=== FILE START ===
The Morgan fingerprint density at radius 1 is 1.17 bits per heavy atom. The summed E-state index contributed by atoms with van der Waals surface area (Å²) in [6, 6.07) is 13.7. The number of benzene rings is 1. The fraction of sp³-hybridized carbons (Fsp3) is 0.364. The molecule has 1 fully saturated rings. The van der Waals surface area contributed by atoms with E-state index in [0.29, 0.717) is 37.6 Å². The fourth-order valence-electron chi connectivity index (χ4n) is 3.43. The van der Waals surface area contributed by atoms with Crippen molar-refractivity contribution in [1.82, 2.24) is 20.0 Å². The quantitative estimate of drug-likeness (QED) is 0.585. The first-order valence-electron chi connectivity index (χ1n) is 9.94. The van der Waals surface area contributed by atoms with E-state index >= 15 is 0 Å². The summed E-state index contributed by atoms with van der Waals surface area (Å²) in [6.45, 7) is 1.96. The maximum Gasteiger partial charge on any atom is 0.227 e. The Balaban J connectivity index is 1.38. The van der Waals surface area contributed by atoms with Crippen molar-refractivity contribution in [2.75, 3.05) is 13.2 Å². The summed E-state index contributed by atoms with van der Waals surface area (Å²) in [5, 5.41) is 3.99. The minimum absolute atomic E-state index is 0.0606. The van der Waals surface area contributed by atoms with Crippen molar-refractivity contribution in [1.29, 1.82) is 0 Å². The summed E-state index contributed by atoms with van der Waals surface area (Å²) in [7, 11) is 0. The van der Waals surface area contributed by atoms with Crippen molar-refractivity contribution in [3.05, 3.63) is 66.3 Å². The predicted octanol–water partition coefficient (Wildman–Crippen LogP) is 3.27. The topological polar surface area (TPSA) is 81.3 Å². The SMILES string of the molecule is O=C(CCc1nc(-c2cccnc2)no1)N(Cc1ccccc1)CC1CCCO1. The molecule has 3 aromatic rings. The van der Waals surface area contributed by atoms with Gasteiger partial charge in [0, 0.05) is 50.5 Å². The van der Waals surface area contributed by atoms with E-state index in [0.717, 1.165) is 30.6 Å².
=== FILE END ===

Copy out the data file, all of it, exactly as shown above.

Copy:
The Morgan fingerprint density at radius 1 is 1.17 bits per heavy atom. The summed E-state index contributed by atoms with van der Waals surface area (Å²) in [6, 6.07) is 13.7. The number of benzene rings is 1. The fraction of sp³-hybridized carbons (Fsp3) is 0.364. The molecule has 1 fully saturated rings. The van der Waals surface area contributed by atoms with E-state index in [0.29, 0.717) is 37.6 Å². The fourth-order valence-electron chi connectivity index (χ4n) is 3.43. The van der Waals surface area contributed by atoms with Crippen molar-refractivity contribution in [1.82, 2.24) is 20.0 Å². The quantitative estimate of drug-likeness (QED) is 0.585. The first-order valence-electron chi connectivity index (χ1n) is 9.94. The van der Waals surface area contributed by atoms with E-state index >= 15 is 0 Å². The summed E-state index contributed by atoms with van der Waals surface area (Å²) in [6.45, 7) is 1.96. The maximum Gasteiger partial charge on any atom is 0.227 e. The Balaban J connectivity index is 1.38. The van der Waals surface area contributed by atoms with Crippen molar-refractivity contribution in [2.75, 3.05) is 13.2 Å². The summed E-state index contributed by atoms with van der Waals surface area (Å²) in [5, 5.41) is 3.99. The minimum absolute atomic E-state index is 0.0606. The van der Waals surface area contributed by atoms with Crippen molar-refractivity contribution in [1.29, 1.82) is 0 Å². The summed E-state index contributed by atoms with van der Waals surface area (Å²) in [7, 11) is 0. The van der Waals surface area contributed by atoms with Crippen molar-refractivity contribution in [3.05, 3.63) is 66.3 Å². The predicted octanol–water partition coefficient (Wildman–Crippen LogP) is 3.27. The topological polar surface area (TPSA) is 81.3 Å². The SMILES string of the molecule is O=C(CCc1nc(-c2cccnc2)no1)N(Cc1ccccc1)CC1CCCO1. The molecule has 3 aromatic rings. The van der Waals surface area contributed by atoms with Gasteiger partial charge in [0, 0.05) is 50.5 Å². The van der Waals surface area contributed by atoms with E-state index in [0.717, 1.165) is 30.6 Å².